During the Reformation, talmudic literature as a whole was banned in Rome. On Rosh Hashana 1553, the Talmud and other Hebrew books were burned. Raids of the ghetto were common, and were conducted to insure that Jews did not own any "forbidden" books (any other literature besides the Bible and liturgy). It was forbidden to sing psalms or dirges when escorting the dead to their burial place. Every Saturday, a number of Jews were forced to leave the ghetto and listen to sermons delivered in local churches. Also, whenever a new Pope was ordained, the Jews presented him with a Torah scroll. Jews continued to live in the ghetto for almost 300 years.
In 1870, Italy was united as a nation under King Victor Emanuel, who decreed that the ghettos be dismantled and gave the Jews full citizenship. Following the end of the papal states, Jews fully integrated into Italian society. They comprised a significant percentage of the university teachers, generals and admirals. A number of Jews were involved in government and were close advisors of Mussolini; they convinced Mussolini to intervene in the First World War. Five Jews were among the original founders of the fasci di combattimento in 1919 and were active in every branch of the Fascist movement. Both Mussolinis biographers, Margharita Sarfatti, and his Minister of Finance, Guido Jung, were Jews.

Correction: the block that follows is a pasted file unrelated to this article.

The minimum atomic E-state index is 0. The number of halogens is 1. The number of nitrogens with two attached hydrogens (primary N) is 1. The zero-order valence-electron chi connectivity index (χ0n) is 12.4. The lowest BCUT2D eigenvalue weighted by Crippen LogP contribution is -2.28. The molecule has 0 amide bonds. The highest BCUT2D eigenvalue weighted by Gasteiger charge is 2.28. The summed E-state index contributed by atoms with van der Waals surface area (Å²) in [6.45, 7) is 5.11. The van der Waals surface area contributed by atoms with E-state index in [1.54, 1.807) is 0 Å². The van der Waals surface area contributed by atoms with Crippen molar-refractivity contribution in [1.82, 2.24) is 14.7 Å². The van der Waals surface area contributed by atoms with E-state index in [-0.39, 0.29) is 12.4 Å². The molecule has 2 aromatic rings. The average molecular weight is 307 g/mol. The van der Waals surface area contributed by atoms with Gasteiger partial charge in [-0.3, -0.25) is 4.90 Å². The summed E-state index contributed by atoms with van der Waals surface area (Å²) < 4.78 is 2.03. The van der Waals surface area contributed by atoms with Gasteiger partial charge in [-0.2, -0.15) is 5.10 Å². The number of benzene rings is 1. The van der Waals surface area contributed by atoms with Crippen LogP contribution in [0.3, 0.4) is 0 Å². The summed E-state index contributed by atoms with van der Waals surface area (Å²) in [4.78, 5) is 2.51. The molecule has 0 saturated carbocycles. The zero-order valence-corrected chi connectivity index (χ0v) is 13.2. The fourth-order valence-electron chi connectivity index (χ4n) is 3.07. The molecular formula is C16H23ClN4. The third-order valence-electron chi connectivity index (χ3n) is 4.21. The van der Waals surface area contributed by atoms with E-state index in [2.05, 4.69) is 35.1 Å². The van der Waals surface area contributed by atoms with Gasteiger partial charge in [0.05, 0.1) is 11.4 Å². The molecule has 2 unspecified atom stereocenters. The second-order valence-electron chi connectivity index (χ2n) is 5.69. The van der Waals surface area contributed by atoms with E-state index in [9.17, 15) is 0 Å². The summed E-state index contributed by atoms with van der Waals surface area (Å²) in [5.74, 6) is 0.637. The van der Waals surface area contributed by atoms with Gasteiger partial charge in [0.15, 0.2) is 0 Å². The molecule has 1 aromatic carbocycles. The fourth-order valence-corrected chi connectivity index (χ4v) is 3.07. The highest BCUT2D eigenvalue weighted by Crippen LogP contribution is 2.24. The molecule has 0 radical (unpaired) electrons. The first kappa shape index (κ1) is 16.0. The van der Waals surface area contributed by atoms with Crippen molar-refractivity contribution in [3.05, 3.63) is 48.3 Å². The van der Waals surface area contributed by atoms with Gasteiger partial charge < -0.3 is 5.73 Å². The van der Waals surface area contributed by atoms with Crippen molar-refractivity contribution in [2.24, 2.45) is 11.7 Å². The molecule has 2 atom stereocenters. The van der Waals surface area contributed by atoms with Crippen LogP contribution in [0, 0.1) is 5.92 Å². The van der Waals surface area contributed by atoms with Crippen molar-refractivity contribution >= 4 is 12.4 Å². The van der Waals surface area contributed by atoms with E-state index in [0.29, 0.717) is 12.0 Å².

In 1931, approximately 48,000 Jews lived in Italy. By 1939, up to 4,000 had been baptized, and several thousand other Jews chose to emigrate, leaving 35,000 Jews in the country. During the war, the Nazi pressure to implement discriminatory measures against Jews was, for the most part, ignored or enacted half-heartedly. Most Jews did not obey orders to be transferred to internment camps and many of their non-Jewish neighbors and government officials shielded them from the Nazis. Some Jews were interned in labor camps in Italy.
After the north was occupied by the Germans in 1943, the Nazis wanted to deport Italian Jewry to death camps, but resistance from the Italian public and officials stymied their efforts. A gold ransom was extorted to stop the S.S. commanding officer in Rome from killing 200 Jews. Still, nearly 8,000 Italian Jews perished in the Holocaust, but this number was significantly less than in most countries in Europe. Roughly 80 percent of the Italian Jews survived the war. In 2000, a stone plaque was unveiled at the Tiburtina train station, the site of the deportations, to honor the memory of Rome's Jews, whom the Nazis deported from the city on Oct. 16, 1943.
Today, a diverse community of 15,000 Jews lives in Rome (communita Ebraica di Roma). The Jewish communitys organization, based in Rome, the Unione delle Comunita Ebraiche Italiane, is directly involved in providing religious, cultural, and educational services and also represents the community politically. The monthly publication Shalom is the Roman community's key publication, and Rome also has Jewish cultural clubs and several schools.
In 1987, the Jewish community obtained special rights from the Italian state allowing them to abstain from work on the Sabbath and to observe Jewish holidays At least 13 synagogues can be found in Rome, including a special synagogue for the Libyan Jews who immigrated to Rome after the Six-Day War in 1967. Three of thirteen synagogues are located under the same roof at Via Balbo 33 (Itlaki, Sephardic and Ashkenazi). The Italian chief rabbi officiates at the Great Synagogue of Rome and heads the country's rabbinical council.